If you inspect the popup menu with Developer Tools, you’ll notice that the sources just contains our popup.html, along with the popup.js script (which is included in the popup HTML). If we wanted to run our custom add-to-cart script directly, we couldn’t - because that script, along with the FFF add-on page HTML which has the elements we want to target such as the add to cart button, is in a completely separate scope from our browser extension popup.

So, how do we run the add-to-cart script? We use the Chrome API to access it from within the active tab (which will be our add-on site, because we limited this extension to run only on that site). Clicking the “add to cart” button in the popup will execute the add-to-cart script, which gets loaded in with the FFF add-on site in a separate scope. Kinda weird to wrap your head around at first, but once you do it makes a lot of sense.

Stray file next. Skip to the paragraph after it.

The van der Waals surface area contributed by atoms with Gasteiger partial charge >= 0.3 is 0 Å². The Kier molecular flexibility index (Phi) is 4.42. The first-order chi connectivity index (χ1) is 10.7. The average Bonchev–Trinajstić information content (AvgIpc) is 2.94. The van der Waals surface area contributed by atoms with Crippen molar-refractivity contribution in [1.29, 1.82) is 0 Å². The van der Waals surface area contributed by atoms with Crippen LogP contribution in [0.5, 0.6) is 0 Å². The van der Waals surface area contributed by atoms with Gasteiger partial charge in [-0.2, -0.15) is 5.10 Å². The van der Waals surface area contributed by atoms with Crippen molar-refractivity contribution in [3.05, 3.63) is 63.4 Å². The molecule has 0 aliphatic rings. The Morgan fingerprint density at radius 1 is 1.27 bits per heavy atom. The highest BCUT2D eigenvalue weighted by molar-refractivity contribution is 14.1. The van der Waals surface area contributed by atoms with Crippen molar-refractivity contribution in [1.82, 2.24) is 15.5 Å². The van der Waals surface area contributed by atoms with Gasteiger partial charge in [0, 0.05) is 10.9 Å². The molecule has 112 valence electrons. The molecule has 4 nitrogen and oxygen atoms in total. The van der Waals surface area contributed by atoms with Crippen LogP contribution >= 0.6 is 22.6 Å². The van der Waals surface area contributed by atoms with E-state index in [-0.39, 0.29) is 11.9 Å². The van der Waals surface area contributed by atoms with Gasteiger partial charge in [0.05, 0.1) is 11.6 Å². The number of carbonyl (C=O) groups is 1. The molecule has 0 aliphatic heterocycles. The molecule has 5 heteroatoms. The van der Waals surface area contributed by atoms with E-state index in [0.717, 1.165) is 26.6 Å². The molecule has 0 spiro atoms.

Here’s the relevant code within popup.js:

let addToCart = document.getElementById('addToCart');

addToCart.onclick = function(element) {
    chrome.tabs.query({active: true, currentWindow: true}, function(tabs) {
            file: 'scripts/add_cart.js'


We talked about ways we can limit scope when developing a Chrome extension, and how to get around existing scope limitations. But ultimately, you can run arbitrary scripts on the browser of whoever downloads your extension.

This Wired article describes some of the problems with rampant malicious Chrome extensions. Users have had their browsing data, usernames, and passwords read. There are also extensions that have installed cryptocurrency mining scripts - cryptojacking in the browser.

Chrome does have automated security scanning when you upload an extension to the store, and they’ve recently made security improvements to extensions. But ultimately, you should be damn careful with the arbitrary scripts you allow unknown developers to run in your browser whenever you install a Chrome extension .


I found this blog post to be helpful for getting started and understanding the concepts, like how message passing between content scripts and background scripts works. Google’s official docs aren’t bad either.

You can find the source code and installation instructions for my fff-expert extension here.